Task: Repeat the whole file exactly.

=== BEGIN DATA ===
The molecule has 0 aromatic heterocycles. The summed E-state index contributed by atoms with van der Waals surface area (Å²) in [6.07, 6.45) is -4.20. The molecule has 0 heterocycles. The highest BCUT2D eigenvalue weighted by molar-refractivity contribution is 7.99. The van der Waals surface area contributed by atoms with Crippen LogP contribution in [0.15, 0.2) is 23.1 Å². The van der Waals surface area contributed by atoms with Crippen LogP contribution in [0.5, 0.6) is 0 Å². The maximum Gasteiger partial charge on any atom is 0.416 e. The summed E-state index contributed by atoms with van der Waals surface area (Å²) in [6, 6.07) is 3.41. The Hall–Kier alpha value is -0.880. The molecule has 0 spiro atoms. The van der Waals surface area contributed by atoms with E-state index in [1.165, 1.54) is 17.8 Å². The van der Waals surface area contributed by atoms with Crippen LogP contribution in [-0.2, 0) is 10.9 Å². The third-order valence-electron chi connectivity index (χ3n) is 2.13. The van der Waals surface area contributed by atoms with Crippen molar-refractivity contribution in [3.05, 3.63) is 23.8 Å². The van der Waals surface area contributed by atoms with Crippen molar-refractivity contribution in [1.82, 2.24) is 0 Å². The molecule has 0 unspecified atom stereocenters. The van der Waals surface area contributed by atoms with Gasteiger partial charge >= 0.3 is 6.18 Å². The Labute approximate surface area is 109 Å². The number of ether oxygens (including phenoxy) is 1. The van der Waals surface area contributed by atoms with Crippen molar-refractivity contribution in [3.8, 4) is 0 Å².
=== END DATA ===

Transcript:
The molecule has 0 aromatic heterocycles. The summed E-state index contributed by atoms with van der Waals surface area (Å²) in [6.07, 6.45) is -4.20. The molecule has 0 heterocycles. The highest BCUT2D eigenvalue weighted by molar-refractivity contribution is 7.99. The van der Waals surface area contributed by atoms with Crippen LogP contribution in [0.15, 0.2) is 23.1 Å². The van der Waals surface area contributed by atoms with Crippen LogP contribution in [0.5, 0.6) is 0 Å². The maximum Gasteiger partial charge on any atom is 0.416 e. The summed E-state index contributed by atoms with van der Waals surface area (Å²) in [6, 6.07) is 3.41. The Hall–Kier alpha value is -0.880. The molecule has 0 spiro atoms. The van der Waals surface area contributed by atoms with E-state index in [1.165, 1.54) is 17.8 Å². The van der Waals surface area contributed by atoms with Crippen LogP contribution in [-0.2, 0) is 10.9 Å². The third-order valence-electron chi connectivity index (χ3n) is 2.13. The van der Waals surface area contributed by atoms with Crippen molar-refractivity contribution in [3.05, 3.63) is 23.8 Å². The van der Waals surface area contributed by atoms with Crippen molar-refractivity contribution in [1.82, 2.24) is 0 Å². The molecule has 0 unspecified atom stereocenters. The van der Waals surface area contributed by atoms with Gasteiger partial charge >= 0.3 is 6.18 Å². The Labute approximate surface area is 109 Å². The number of ether oxygens (including phenoxy) is 1. The van der Waals surface area contributed by atoms with Crippen molar-refractivity contribution in [3.8, 4) is 0 Å².